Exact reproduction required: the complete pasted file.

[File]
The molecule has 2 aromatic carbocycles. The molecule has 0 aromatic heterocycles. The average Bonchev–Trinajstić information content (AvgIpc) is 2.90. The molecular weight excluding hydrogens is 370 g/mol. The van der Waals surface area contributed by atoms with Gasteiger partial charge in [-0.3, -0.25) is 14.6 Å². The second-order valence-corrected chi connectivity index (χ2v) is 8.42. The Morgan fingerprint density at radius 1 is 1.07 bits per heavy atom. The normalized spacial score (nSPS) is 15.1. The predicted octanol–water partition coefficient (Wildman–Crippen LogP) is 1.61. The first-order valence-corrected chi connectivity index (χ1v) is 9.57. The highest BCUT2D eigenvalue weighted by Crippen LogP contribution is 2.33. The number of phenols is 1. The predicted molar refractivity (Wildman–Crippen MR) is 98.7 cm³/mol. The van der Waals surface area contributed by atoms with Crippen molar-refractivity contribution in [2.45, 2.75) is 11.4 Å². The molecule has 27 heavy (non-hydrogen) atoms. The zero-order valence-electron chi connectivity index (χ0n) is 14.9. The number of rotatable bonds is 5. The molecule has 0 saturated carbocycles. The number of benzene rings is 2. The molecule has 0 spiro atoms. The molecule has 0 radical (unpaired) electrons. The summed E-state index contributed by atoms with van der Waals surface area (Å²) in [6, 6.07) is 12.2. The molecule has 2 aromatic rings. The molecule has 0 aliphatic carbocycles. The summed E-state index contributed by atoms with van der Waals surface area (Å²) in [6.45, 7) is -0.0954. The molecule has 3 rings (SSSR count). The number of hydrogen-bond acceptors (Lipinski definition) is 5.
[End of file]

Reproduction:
The molecule has 2 aromatic carbocycles. The molecule has 0 aromatic heterocycles. The average Bonchev–Trinajstić information content (AvgIpc) is 2.90. The molecular weight excluding hydrogens is 370 g/mol. The van der Waals surface area contributed by atoms with Gasteiger partial charge in [-0.3, -0.25) is 14.6 Å². The second-order valence-corrected chi connectivity index (χ2v) is 8.42. The Morgan fingerprint density at radius 1 is 1.07 bits per heavy atom. The normalized spacial score (nSPS) is 15.1. The predicted octanol–water partition coefficient (Wildman–Crippen LogP) is 1.61. The first-order valence-corrected chi connectivity index (χ1v) is 9.57. The highest BCUT2D eigenvalue weighted by Crippen LogP contribution is 2.33. The number of phenols is 1. The predicted molar refractivity (Wildman–Crippen MR) is 98.7 cm³/mol. The van der Waals surface area contributed by atoms with Crippen molar-refractivity contribution in [2.45, 2.75) is 11.4 Å². The molecule has 27 heavy (non-hydrogen) atoms. The zero-order valence-electron chi connectivity index (χ0n) is 14.9. The number of rotatable bonds is 5. The molecule has 0 saturated carbocycles. The number of benzene rings is 2. The molecule has 0 spiro atoms. The molecule has 0 radical (unpaired) electrons. The summed E-state index contributed by atoms with van der Waals surface area (Å²) in [6, 6.07) is 12.2. The molecule has 2 aromatic rings. The molecule has 0 aliphatic carbocycles. The summed E-state index contributed by atoms with van der Waals surface area (Å²) in [6.45, 7) is -0.0954. The molecule has 3 rings (SSSR count). The number of hydrogen-bond acceptors (Lipinski definition) is 5.